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•Equality is impossible without equal access to water and sanitation for all for all uses – so connect implementation of SDG6 and 5 (see inter alia Brief for HLPW and UN Water report)
•Implementation is “falling short” if not based on (sex-/ gender) disaggregated data (SDG 17.18); current practise – even if data are collected – leads to consolidation that “ignores” these type of data and analysis taking diversity into account is not really possible
•Gender mainstreaming - and stakeholder participation strategies are operationalized and implemented and not “just” depending on gender experts/ focal points
•Vocational training/ secondary education is/ should be accessible for and promoted especially for women in non-traditional areas(SDG 4.3)
•Adverse effects of targets of different SDGs towards each other are discussed and addressed (e.g. hydropower; sdg6 and 7; see also UN Water report)
•Governments should be more aware of existing tools and use of developed tools should be enhanced: inter alia Hydropower sustainability assessment protocol, water stewardship Standard, gender sensitive budgeting, …
•Mm, yes, women are 51% of the world population – you think you can do this without them?
•By know – we think and hope – people do understand the connection between provision of safe, gender-sensitive toilets for women’s health, education, work – so SDG 6.2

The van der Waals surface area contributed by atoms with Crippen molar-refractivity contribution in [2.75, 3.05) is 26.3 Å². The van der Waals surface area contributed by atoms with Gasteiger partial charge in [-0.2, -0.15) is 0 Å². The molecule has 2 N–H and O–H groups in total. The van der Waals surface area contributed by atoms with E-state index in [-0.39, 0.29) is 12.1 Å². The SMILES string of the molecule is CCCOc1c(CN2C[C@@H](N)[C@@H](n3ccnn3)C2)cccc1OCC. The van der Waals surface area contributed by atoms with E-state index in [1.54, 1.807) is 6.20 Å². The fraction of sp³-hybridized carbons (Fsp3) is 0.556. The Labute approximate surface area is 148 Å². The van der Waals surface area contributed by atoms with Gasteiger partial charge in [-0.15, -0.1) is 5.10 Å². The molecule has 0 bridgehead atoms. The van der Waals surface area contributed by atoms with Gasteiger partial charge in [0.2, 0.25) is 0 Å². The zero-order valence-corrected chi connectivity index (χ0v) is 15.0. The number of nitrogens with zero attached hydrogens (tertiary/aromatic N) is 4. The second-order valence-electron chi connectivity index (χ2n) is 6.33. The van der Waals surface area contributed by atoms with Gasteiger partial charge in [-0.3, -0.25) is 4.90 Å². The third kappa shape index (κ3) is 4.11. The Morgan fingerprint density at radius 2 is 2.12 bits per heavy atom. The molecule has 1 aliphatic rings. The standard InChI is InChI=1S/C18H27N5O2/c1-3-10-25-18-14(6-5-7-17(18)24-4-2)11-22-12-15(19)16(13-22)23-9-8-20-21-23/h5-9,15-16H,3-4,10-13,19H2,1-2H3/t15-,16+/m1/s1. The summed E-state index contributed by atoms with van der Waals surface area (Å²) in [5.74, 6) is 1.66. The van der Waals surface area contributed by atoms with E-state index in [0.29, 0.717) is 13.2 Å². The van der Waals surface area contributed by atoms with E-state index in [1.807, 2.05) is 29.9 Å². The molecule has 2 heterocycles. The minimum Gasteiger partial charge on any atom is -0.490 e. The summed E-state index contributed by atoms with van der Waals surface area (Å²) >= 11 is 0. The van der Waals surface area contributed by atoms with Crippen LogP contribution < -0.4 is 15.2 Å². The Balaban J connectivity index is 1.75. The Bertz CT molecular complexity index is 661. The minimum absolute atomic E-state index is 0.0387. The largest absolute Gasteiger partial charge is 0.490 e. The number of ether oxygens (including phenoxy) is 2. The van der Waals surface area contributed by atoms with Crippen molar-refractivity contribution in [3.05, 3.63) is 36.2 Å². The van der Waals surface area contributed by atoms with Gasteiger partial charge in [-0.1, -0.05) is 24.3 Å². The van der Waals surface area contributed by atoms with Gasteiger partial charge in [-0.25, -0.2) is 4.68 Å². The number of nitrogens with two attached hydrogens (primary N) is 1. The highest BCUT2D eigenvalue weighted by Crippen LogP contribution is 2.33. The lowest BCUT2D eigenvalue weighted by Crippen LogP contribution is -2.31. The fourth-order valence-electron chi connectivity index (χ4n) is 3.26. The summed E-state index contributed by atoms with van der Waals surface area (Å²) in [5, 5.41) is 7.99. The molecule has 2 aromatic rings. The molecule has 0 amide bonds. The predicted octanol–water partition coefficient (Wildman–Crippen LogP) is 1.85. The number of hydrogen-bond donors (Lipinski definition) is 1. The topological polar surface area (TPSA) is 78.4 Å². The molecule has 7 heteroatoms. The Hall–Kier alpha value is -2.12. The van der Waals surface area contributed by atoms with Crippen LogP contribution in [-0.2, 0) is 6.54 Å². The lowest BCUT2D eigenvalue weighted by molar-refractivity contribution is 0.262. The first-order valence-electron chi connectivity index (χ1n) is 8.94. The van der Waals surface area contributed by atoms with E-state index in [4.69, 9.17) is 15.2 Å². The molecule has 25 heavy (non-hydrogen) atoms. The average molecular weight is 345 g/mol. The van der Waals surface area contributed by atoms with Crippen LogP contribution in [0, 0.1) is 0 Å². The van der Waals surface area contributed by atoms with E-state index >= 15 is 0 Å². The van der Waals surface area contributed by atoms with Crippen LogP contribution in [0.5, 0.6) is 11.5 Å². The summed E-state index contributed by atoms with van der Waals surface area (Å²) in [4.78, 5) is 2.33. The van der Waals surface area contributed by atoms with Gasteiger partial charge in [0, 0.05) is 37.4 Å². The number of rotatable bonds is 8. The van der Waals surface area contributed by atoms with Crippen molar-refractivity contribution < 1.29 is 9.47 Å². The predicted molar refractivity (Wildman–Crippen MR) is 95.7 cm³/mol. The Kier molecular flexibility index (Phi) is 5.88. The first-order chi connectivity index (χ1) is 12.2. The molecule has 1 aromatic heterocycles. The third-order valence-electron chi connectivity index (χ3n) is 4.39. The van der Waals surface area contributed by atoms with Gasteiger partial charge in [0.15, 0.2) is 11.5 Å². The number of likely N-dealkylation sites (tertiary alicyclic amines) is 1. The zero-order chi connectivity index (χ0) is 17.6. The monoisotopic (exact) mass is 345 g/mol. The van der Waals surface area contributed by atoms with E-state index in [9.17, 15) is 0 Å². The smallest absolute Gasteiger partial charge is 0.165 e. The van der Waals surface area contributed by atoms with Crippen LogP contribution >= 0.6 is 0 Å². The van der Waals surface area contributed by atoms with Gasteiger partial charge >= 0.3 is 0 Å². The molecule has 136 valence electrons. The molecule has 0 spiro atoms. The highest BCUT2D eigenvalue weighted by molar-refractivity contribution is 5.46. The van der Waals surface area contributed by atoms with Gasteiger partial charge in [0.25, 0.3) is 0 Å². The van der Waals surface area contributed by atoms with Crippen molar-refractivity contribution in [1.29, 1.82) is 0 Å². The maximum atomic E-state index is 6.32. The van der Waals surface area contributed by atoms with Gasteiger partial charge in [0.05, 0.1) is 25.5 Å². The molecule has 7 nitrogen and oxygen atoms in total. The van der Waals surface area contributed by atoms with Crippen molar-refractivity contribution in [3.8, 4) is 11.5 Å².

• Women are far more in contact with food and direct contact with feces (child-care; health-care personally, domestically and professionally). The risk of contamination is very high
•Cleaning and emptying toilets is most of the time (unpaid) women’s work
•growing amount of pesticides, hormones, medication, chemicals in waste water. This can have very nasty longer term effect on the health of people especially women (both older (osteoporosis) and pregnant (blue babies, miscarriages)).This may become an even bigger issue when considering reuse of used water e.g. for agricultural purposes, exposing again mainly women working in agricultural (70%) and affecting food-security (when not done expertly).
They “got” it already in 1992: Dublin principles, the Rio principles, Beijing plan for action / CEDAW. So why is it not hapening? 3.Women play a central role in the supply, management and safeguarding of water.
key role in water management
a place at the decision-making table (water governance)
We need an UN year on water and women to ensure promisses are implemented.